My kids feel betrayed by their Israel education. How do I help them care about both the Jewish homeland and Palestinian rights?
“A Bintel Brief,” the Forward’s signature advice column, is now a podcast hosted by Ginna Green and Lynn Harris. Listen to the latest episode here (or wherever you get your podcasts), and click here to sign up for a weekly newsletter with backstories from the hosts. Need advice? Email firstname.lastname@example.org, or leave a voicemail at (201-) 540-9728.
I’m the mother of two kids who are now in high school and college, respectively. We sent them to Jewish camp, and now that they’re older, they say we and the camp lied to them about Israel.
I suppose I have sinned by omission. Israel’s government and treatment of its non-Jewish population make me very uncomfortable. But I also see Israel as the Jewish Homeland. And I grew up in a time when support for Israel — while also complaining about Israel — was a given.
Dear Unhappy Camper,
Well, this one’s easy. Just kidding.
There are a lot of people in that bunk with you, Unhappy Camper. You’re not at all alone in believing that Israel is the Jewish homeland in its modern incarnation and that it does many things right — and also believing that it does some things wrong. And you’re definitely not alone in finding that your teenage children see Israel and its conflict with the Palestinians very differently than you or your parents did, and struggling to talk through those divides.
A lot of people go to camp — or other hallmarks of the Jewish youth experience, like day school, Hebrew school or youth groups where cultivating a connection to Israel as a nation-state for the Jewish people is high on the agenda, and the stories, facts and narratives shared in those spaces are usually from the Israeli-Jewish point of view. When those young people enter the larger world and are exposed to different stories, different facts and different narratives, many of them feel, quite frankly, that they’ve been lied to about everything: the land, the state, the people, the conflict, you name it.
So Unhappy Camper, your letter addresses a very universal concern for many Jewish parents.
How do we talk about Israel? How do we talk about “homeland”? How do we talk about a region that is also a homeland for other people? How do we not let our kids down? How do we keep them from feeling we have let them down?
And we love how you ended your letter to us: Now what? What you’re really asking is, how do we move forward from here? As opposed to, how do we fix whatever mistakes we have already made?
If Jewish peoplehood is important, caring about Israel should also be important, no matter your opinion on the nuances of the Palestinian conflict. There are ways to stay engaged with Israel while remaining critical. If you’re able, you might consider trying to travel to Israel together with your kids.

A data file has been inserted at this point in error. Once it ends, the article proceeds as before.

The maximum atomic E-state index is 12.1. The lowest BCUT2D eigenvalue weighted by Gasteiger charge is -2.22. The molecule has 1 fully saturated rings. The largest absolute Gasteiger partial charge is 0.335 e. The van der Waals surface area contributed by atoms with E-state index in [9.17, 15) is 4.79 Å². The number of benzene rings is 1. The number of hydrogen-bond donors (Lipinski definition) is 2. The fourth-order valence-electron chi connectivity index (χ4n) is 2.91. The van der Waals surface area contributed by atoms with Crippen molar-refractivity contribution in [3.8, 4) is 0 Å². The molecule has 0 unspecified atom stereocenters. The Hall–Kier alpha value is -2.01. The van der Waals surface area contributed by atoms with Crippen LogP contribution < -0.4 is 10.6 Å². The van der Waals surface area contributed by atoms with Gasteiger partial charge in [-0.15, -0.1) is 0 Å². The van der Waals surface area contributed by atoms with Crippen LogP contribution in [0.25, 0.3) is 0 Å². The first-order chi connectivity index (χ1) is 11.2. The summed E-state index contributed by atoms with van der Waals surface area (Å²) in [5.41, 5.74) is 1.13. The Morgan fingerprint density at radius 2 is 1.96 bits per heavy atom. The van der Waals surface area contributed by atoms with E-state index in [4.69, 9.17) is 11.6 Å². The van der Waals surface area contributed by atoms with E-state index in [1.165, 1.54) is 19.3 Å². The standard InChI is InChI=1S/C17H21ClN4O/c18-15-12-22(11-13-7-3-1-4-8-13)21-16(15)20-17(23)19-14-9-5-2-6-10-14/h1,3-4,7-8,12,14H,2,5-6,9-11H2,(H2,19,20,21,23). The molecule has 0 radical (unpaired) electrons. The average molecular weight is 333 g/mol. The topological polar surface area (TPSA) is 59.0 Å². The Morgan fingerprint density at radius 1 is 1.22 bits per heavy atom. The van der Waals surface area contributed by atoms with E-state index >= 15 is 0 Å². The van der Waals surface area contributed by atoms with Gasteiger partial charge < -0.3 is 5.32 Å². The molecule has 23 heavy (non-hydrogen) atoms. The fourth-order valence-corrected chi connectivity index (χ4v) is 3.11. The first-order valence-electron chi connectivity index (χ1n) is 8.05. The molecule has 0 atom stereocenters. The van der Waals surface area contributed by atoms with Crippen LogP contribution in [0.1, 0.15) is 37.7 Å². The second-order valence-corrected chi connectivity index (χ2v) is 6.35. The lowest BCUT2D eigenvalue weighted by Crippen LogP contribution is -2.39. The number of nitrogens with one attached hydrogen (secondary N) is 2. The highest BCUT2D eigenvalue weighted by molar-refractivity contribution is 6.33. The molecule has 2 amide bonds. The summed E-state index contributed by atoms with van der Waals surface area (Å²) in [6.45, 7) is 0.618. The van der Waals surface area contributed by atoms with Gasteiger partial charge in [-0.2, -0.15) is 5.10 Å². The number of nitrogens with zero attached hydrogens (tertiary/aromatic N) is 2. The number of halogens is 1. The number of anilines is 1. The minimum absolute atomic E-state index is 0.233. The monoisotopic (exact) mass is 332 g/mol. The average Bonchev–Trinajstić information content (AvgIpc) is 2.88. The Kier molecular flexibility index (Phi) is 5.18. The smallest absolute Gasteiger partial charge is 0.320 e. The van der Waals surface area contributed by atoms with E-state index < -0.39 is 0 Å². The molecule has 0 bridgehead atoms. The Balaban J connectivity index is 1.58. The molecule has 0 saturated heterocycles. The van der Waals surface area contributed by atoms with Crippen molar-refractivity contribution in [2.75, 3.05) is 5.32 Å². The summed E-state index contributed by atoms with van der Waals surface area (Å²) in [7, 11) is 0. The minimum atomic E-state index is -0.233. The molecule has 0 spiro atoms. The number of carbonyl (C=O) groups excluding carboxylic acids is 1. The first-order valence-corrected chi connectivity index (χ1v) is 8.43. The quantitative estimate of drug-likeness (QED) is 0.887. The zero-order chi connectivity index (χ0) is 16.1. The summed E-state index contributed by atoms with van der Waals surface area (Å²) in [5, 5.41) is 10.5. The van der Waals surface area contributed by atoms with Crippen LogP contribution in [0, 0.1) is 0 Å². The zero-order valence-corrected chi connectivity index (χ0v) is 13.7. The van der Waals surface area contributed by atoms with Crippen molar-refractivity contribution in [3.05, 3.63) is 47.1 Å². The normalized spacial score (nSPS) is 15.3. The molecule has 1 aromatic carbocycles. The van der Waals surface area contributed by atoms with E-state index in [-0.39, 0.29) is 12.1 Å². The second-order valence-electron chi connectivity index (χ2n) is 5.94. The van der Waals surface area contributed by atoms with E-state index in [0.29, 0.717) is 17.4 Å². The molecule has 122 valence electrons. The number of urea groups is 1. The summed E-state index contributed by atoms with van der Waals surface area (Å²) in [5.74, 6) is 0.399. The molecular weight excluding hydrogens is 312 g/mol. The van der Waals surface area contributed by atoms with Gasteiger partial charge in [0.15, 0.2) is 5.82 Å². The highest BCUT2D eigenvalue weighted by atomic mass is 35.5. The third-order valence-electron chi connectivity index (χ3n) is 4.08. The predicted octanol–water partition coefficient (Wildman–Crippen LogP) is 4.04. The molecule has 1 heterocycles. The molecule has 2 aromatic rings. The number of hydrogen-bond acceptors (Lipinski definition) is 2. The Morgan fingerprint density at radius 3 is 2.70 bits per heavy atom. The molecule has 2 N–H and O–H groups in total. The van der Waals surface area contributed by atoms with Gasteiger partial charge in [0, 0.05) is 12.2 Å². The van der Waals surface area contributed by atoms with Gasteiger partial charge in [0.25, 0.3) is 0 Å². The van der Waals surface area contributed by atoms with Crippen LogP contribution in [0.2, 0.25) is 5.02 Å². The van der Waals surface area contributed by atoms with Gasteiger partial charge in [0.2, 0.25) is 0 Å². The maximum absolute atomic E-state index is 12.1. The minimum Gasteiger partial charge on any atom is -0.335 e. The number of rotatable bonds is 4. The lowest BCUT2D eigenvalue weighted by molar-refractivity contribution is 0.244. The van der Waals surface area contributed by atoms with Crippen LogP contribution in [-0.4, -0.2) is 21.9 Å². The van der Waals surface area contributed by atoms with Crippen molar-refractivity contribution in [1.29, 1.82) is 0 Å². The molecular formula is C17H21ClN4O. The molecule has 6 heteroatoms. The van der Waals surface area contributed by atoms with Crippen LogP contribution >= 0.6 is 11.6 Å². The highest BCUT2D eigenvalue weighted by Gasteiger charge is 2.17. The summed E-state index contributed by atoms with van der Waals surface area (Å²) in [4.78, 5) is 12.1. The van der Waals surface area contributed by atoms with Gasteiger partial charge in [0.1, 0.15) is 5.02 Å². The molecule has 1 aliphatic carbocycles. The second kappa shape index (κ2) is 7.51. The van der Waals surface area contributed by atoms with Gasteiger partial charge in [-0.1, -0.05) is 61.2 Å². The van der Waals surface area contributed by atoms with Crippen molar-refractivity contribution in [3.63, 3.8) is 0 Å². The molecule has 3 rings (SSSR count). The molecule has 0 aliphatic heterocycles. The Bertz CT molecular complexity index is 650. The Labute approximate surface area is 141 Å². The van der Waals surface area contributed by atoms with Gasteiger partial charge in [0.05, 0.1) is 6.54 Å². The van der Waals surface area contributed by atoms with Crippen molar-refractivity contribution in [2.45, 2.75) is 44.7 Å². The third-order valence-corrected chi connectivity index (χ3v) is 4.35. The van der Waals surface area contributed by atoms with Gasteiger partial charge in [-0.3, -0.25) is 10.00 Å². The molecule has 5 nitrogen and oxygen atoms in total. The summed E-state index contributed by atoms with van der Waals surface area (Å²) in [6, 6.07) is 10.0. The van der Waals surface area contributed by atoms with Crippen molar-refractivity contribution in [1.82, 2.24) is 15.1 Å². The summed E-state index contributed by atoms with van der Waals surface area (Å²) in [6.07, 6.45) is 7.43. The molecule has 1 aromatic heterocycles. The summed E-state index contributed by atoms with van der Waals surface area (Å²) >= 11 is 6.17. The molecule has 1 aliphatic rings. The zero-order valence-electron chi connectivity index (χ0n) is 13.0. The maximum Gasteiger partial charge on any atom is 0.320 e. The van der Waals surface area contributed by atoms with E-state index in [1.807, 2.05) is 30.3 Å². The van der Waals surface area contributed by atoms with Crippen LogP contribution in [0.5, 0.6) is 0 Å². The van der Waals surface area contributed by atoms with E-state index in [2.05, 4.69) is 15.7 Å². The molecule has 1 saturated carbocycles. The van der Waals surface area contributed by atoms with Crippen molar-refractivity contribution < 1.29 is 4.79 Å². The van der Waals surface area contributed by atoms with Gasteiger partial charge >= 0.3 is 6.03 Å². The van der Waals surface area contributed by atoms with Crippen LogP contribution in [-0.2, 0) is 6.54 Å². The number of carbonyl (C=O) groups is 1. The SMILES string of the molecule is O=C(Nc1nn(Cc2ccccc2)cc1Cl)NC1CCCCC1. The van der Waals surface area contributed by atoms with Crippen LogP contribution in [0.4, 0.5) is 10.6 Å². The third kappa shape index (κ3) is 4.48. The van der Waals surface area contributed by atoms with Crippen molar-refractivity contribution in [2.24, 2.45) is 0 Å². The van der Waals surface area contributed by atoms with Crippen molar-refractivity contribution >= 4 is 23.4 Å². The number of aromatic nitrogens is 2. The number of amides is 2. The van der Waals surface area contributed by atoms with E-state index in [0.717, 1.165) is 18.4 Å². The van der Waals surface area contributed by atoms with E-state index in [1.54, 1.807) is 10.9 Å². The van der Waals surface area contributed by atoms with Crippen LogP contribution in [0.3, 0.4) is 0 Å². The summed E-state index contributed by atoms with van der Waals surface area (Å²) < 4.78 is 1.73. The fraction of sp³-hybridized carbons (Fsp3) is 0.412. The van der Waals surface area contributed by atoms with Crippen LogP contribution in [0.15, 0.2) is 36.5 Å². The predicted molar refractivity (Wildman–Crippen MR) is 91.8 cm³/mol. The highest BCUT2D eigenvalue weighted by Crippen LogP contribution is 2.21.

On our podcast, we speak with Yona Shem-Tov and Leah Solomon of Encounter Programs who offer trips to Jewish lay leaders. Trips that widen the aperture on Israel and the conflict might help your kids recover from this feeling of betrayal and figure out how they can channel those feelings into positive engagement and action.
While your letter is about your own family, it highlights a large issue. That it’s time for us as a community to bring a little bit of loving critique and self-assessment to how we have succeeded and how we might have failed — or have room for improvement — in our teaching about the Israeli-Palestinian conflict from a systems perspective.
Often what we’re talking about when we talk about Israel is our anxieties about Jewish identity writ large. What are we afraid of as a Jewish community? What do we fear will happen if we start having honest, transparent, real conversations about our past and present — and how will they shape our future?
We encourage you not to throw up your hands, but to triple down and lean in.
When it comes to Israel education, if we want the next generation to be invested in Jewish community — let alone Israel — we need to actually embrace challenging topics. Grappling with those challenges requires confronting the big questions related to Israel. What does it mean to be sovereign? Who has status and say? How do you reconcile religion and state? Et cetera, et cetera.
You’re not alone. Your familial problem is part of a systems problem, and everything that you think you need to do, we all need to do.
Thankfully, there are many possibilities for courageous conversations and leading our Jewish future to a place of connection to and appreciation of Israel with literacy and with love. And one of those courageous conversations can happen in your own home.
A conversation that’s based on shared values, and in particular, shared Jewish values, because they’re obviously at play here. Otherwise, your kids would not care. So hang on to that, continue the conversation, and let us know how it goes.
To hear more of our advice to Unhappy Camper, download the latest episode of “A Bintel Brief: The Jewish advice podcast” here or on any podcast platform. Send your dilemmas about Jewish-American life, identity, culture, politics or your personal hopes and dreams to email@example.com, or leave a voicemail at (201-) 540-9728.